Ian Blanchard, Head of National Referee Development at the FA, Discusses Law 11 and the Goal by Ruud Van Nistelrooy

Images courtesy of Ian Blanchard and the English Football Association.

In February 2008, I had the pleasure and privilege to interview Mr. Ian Blanchard, who became the Head of National Referee Development at the FA in 2005. He is responsible for the recruitment, retention, and development of all referees involved in the National game through to Supply League level. He also manages seven Regional Referees Managers.

At Euro 2008, three FA referees are taking part:

The FA Referees

  • Howard Webb
  • Darren Cann
  • Mike Mullarkey

Recent Controversy Over the First Dutch Goal Against Italy

On Monday night in Bern, the first Dutch goal by Ruud Van Nistelrooy created significant debate and subsequent discussion as we witnessed on Marco Pantanella’s excellent game report. I have contacted Mr. Blanchard, and he was kind enough to provide his expert analysis of the situation for all of us at Soccerlens.

After viewing the controversial goal by Van Nistelrooy on Monday night, along with the ensuing discussion, would you be kind enough to clarify the interpretation of the law?
In your experience, does this type of situation happen very often? Are most players or managers aware of the ruling when a defender (Panucci) either takes himself out of the play, or in this case, was pushed by his goalkeeper?

fa_on_bluethumbnail.gif“As far as I am concerned this incident is rare hence the debate and discussions.There are a number of factors to consider before making the correct decision, they include:1. Was the player in an offside position?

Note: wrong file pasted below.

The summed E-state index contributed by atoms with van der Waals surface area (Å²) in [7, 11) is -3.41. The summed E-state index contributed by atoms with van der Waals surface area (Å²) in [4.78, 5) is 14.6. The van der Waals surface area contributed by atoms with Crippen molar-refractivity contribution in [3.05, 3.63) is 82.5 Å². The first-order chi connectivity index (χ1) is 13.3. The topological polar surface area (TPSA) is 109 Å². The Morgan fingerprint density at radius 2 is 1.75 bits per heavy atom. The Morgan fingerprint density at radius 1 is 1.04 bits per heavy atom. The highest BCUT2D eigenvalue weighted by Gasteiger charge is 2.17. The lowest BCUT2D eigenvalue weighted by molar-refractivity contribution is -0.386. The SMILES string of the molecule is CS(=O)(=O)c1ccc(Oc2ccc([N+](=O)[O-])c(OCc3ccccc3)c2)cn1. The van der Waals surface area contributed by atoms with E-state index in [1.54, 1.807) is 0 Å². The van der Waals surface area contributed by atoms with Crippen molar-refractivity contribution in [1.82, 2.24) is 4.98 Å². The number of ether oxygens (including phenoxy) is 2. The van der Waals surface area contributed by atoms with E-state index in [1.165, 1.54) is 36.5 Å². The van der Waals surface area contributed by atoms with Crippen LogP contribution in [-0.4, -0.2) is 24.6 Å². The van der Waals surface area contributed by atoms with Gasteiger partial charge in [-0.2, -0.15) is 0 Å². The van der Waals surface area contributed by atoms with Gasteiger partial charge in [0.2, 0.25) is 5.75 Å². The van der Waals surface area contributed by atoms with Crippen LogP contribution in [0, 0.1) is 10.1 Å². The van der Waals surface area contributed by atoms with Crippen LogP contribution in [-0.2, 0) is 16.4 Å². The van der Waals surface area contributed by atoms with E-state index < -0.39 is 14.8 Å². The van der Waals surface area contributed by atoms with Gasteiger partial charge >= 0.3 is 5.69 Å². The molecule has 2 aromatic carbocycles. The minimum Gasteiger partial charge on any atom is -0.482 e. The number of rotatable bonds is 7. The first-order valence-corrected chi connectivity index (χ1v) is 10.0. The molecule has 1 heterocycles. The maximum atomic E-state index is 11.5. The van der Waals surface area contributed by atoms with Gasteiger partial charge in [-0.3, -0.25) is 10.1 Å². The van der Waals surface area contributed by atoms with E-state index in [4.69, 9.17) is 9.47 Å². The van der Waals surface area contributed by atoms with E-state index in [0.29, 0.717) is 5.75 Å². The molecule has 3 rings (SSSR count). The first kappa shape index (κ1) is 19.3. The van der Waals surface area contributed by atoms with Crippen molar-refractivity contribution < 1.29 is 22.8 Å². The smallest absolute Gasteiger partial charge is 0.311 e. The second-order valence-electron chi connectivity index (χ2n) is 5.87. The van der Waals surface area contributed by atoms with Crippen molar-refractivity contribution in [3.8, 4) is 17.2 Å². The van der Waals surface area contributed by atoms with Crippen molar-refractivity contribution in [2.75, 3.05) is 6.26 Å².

For the purposes of this incident the Goalkeeper is involved and is counted as one of the last two defenders.

2. Are there any other players nearer to the opponents goal line than the attacker and the ball?
Well the only other player to be counted is the Italian defender who was not actually on the field of play but had left due to his own momentum.

3. Is this player counted as being on the field of play at the time?
AS he left the field of play of his own accord, after a clash with a team mate, the ball was still in play. He should be included as one of the last two defenders as he is deemed to be part of play and counted as a defender.

4. What about players who leave the field deliberately to place a player in an offside position?
Technically speaking one could argue that the player has left the field deliberately and without the permission of the referee so therefore could be cautioned.

5. Should we consider that the ball remained in play and was part of one phase of play?
Yes it is important to understand that as the Italian player left the field of play the ball was played back and then crossed to the Dutch striker. This is all one phase of play. If the ball had been played out to the corner and several passes made this then would determine another phase of play being entered into.

So the end result is that on this occasion a great and correct decision was made by the Assistant Referee and supported by the referee.

I hope this helps with the discussions.

Best Wishes.”

I would like to thank Mr. Blanchard for taking the time to lend his expertise to this topic.

To visit the FA Refereeing site, please click here.

Steve Amoia is the author and editor of World Football Commentaries. He writes for Soccerlens and Keeper-Skool.

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